We Were Soldiers Once and Young is a history book written by LT. GEN. Harold G. Moore (RET. ) and Joseph L. Galloway. The history book is based on the Vietnam War, which took place in 1965. The Battle of Ia Drang was said that it was the battle that changed the war in Vietnam. The book is a tribute to all the soldiers in the war and for their great braveness, love, and care for one another. It was a bloody war, but very inspiring to read about the courageous soldiers who put their lives on the line for the United States of America.
Lt. Col. Hal Moore, Maj. Bruce ‘Snake’ Crandall, Sgt. Maj. Basil Plumley, 2nd Lt. Jack Geoghegan, were four of many soldiers who fought in the Vietnam War. Lt. Col. Hal Moore was a lieutenant general in the United States Army and a strong powerful leader. He was known for saying “there is always one more thing you can do to increase your odds of success”, meaning that when you think you are down and finished, you can still try something to save yourself or a fellow member of your own soldiers.
You should never give up or feel defeated! Maj. Bruce ‘Snake’ Crandall was also a leader by flying unarmed helicopters. He saved many lives by flying his helicopter into enemy territory. His years of service were from 1953-1977. Sgt. Maj. Basil Plumley was known to many soldiers as “Old Iron Jaw”. He was firm and an accomplished war veteran.
2nd Lt. Jack Geoghegan was an infantry lieutenant who did not make it through the war. While caring and trying to save a fellow member of his own squad he was killed.
They believe the purpose of the war was to protect their country (United States of America) from the bad and help make the country a safer and better place. National policy is a broad course of action or statements of guidance adopted by the government at the national level in pursuit of national objectives. International policy is a set of goals outlining how the country will interact with other countries economically, politically, socially and militarily, and to a lesser extent, how the country will interact with non-state actors. Sometimes this is known as foreign policy.
National policy was important to the soldiers because they believed in the purpose of the war and they were willing to defend their countries honor with their lives. The wartime lives of the soldiers who fought in the war were in a state of mind of mixed feelings. Happiness and devastating are two adjectives that can describe the soldier’s feelings in the war because at one second they can be happy that they succeeded on a mission, but on the other hand, it can be very devastating because one of their own soldiers could have been killed during the war.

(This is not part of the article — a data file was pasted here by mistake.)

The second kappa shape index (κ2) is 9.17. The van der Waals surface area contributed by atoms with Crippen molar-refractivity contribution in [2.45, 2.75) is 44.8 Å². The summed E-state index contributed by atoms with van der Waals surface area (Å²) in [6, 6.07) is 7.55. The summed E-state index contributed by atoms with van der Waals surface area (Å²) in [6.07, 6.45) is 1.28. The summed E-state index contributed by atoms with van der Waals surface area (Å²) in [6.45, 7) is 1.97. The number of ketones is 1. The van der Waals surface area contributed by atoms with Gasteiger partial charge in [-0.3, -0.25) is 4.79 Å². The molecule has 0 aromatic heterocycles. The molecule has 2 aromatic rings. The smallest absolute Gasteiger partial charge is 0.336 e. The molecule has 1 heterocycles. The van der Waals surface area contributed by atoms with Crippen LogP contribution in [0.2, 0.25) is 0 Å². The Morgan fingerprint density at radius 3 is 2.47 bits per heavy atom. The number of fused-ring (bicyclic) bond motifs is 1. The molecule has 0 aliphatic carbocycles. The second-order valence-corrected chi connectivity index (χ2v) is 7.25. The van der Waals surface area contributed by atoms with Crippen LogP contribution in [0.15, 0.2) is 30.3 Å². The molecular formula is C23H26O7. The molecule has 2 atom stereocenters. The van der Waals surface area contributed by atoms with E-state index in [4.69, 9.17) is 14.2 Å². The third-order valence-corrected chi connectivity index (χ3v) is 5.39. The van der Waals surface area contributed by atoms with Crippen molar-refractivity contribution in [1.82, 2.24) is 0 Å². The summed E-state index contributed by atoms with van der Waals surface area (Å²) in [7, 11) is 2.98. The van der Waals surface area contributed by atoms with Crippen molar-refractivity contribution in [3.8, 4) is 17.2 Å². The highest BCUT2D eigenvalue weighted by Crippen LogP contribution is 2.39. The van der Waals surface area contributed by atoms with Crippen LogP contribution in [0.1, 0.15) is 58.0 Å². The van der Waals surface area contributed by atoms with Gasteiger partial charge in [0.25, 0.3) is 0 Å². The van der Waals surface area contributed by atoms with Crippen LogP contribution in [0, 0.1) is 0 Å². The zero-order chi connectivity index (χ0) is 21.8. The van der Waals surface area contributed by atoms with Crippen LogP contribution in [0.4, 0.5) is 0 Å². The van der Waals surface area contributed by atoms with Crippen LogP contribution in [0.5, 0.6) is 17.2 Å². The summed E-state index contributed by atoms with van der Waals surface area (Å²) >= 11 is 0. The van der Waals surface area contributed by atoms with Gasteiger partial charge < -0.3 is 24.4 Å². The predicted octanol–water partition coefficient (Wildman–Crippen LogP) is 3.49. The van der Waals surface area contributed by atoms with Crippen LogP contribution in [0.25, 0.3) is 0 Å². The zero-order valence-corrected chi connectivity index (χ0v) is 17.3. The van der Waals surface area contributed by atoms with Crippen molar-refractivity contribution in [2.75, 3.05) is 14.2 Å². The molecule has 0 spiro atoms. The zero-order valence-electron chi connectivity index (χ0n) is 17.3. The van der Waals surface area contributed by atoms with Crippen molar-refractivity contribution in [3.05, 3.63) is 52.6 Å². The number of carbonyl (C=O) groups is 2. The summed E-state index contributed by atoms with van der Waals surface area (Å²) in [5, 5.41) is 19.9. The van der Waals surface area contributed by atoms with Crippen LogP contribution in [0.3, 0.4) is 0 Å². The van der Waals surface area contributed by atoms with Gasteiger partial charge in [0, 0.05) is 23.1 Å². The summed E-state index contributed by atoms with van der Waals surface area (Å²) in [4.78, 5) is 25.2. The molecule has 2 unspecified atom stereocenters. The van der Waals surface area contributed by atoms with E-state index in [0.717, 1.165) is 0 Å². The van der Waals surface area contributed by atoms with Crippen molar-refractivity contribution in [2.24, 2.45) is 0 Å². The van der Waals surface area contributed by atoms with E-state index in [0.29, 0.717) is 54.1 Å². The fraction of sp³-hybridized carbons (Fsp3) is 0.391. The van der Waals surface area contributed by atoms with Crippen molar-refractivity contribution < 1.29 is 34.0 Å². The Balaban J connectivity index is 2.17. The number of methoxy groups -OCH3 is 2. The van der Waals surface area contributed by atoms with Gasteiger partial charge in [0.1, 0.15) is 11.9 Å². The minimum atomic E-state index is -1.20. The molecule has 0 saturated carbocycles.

Aside from physical danger losing one of your own soldiers or having your family worry about you every day and night are some negatives and unpleasant parts about fighting in a war. For example, soldiers loved ones worried each day, and hoped that they would not get a knock on their door by someone who was going to tell them that their fathers, husbands, sons, or brothers have died in the war. Before I opened this book, I thought to myself that this was going to be a difficult and boring book to read.
After the first twenty pages of reading, I was hooked on the book and started to find out more information page by page. It was interesting to me mostly because it was based upon facts that actually occurred during the Vietnam War. The one part of the book that I enjoyed most was towards the end of the book where they said how grateful they were for all the soldiers and people who participated in the war. I believe to remember the soldiers we should set aside a few minutes each day to thank the soldiers who are fighting or have fought for your country, is that best way to honor them.
I recommend this book to all people even if you are not that interested in history. In my opinion, We Were Soldiers Once and Young is a must read because without the knowledge of past history in your country, you could be considered as ignorant.
Works Cited Moore, Harold G. , and Joseph L. Galloway. We Were Soldiers Once– and Young: Ia Drang, the Battle That Changed the War in Vietnam. New York, NY: HarperTorch, 2002. Print.